Remains of Canadian Second World War Soldier Identified
The remains of a Canadian Second World War soldier, found in a farmer’s field near Molentje, Damme, Belgium, have been identified by the Canadian Armed Forces (CAF) and the Department of National Defence (DND) as Private Kenneth Donald Duncanson from Dutton, Ontario. Discovered on November 11, 2014, the remains were identified through DND’s Casualty Identification Program.
Private Duncanson was born in Wallacetown, Ontario on June 7, 1915. He was married in 1939 and lived with his family in Dutton, Ontario. Three years after his marriage, he enlisted in the Canadian Army and joined the Algonquin Regiment in April 1944.
Only five months later, Duncanson, at the age of 29, was killed during an attempt by the Algonquin Regiment to establish a bridgehead crossing of the Dérivation de la Lys and the Leopold Canal, now part of the municipality of Damme, Belgium. This effort was part of the preliminary battle leading up to the Battle of the Scheldt.
On Remembrance Day 2014, A metal detector hobbyist stumbled onto Duncanson’s remains. Soon after, the remains were fully recovered by the Raakvlak Intercommunal Archaeological Service of Bruges, Belgium, with assistance from DND’s Casualty Identification Program, the Commonwealth War Graves Commission, the Canadian Embassy in Brussels, and the Canadian Defence Attaché in Paris.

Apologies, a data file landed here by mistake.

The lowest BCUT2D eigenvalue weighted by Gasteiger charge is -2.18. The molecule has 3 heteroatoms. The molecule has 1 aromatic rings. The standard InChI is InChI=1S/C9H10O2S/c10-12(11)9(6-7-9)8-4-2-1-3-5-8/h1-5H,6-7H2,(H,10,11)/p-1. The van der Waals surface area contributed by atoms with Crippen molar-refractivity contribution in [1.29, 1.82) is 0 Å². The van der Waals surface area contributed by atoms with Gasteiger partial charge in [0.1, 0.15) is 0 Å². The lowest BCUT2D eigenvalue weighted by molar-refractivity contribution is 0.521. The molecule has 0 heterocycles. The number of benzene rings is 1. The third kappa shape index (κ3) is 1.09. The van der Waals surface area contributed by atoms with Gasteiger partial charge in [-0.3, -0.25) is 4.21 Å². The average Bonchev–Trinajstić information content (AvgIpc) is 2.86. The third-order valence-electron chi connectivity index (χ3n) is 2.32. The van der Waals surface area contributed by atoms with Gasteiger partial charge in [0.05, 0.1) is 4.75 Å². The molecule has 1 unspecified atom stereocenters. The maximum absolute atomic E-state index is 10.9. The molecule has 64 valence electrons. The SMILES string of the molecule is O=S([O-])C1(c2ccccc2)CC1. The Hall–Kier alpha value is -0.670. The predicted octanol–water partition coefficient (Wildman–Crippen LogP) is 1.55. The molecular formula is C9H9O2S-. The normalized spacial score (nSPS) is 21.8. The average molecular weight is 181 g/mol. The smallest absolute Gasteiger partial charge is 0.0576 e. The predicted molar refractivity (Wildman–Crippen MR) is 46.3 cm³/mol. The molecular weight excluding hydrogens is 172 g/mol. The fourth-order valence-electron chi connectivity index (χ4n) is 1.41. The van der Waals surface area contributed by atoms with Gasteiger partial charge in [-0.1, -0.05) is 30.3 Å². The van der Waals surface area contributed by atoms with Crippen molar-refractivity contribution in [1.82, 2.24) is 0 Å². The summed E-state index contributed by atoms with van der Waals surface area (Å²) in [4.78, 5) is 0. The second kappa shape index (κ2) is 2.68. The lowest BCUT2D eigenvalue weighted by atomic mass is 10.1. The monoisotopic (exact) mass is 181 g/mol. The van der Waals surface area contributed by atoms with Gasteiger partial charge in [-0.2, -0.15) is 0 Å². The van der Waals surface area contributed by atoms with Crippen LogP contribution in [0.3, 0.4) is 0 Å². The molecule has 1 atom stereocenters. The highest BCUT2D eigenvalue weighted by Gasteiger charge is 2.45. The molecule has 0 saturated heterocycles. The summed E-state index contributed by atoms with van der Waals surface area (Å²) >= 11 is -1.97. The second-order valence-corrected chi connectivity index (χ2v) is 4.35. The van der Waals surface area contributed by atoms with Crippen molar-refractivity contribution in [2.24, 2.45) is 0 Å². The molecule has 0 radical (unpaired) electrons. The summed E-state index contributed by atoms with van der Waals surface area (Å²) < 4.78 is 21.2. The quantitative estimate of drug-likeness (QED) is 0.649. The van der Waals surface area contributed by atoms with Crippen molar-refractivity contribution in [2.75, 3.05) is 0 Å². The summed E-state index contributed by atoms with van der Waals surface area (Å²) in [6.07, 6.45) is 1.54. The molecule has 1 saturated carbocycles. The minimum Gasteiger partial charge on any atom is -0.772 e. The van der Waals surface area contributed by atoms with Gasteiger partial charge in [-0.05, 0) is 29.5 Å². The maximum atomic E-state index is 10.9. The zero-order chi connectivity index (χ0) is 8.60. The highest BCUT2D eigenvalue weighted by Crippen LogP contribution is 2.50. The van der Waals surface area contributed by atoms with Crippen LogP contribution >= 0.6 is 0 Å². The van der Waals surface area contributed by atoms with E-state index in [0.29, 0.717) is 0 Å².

“We are grateful for the dedication of the Raakvlak Intercommunal Archaeological Service of Belgium, and the support of our international partners, which ultimately made it possible for our officers to identify Private Duncanson, and to provide a sense of closure to his family, his Regiment, and the country which he served. He will not be forgotten,” said Harjit Sajjan, Minister of National Defence.
Identification was made possible from a combination of historical context, anthropological analysis, artefact evidence, and dental records by the Casualty Identification Program and with the help of the Royal Canadian Dental Corps and the Canadian Museum of History.
The DND’s Casualty Identification Program exists so that remains of Canadian soldiers can be identified and buried with a name by their Regiment. The program also helps to give closure to the families of these soldiers.
Both the DND and CAF have notified Duncanson’s family and the Department of Veterans Affairs is providing support to the family. Private Duncanson’s remains will be interred at Adegem Canadian War Cemetery in Belgium in the fall of 2016 by his Regiment. Next-of-kin have been invited.
Duncanson’s name is listed on panel 11 of the Groesbeek Memorial at the Groesbeek Canadian War Cemetery in the Netherlands. The memorial commemorates the names of more than 1,000 members of Commonwealth land forces who died during the campaign in Northwest Europe, between August 1944 and the end of the War, and whose graves are unknown.
“Private Duncanson gave his life in service to Canada during the Second World War. Now, finally, he may be solemnly laid to rest with the honour and dignity he deserves,” said Kent Hehr, Veterans Affairs Minister and Associate Minister of National Defence.
Photo credit: Directorate of History and Heritage & London Free Press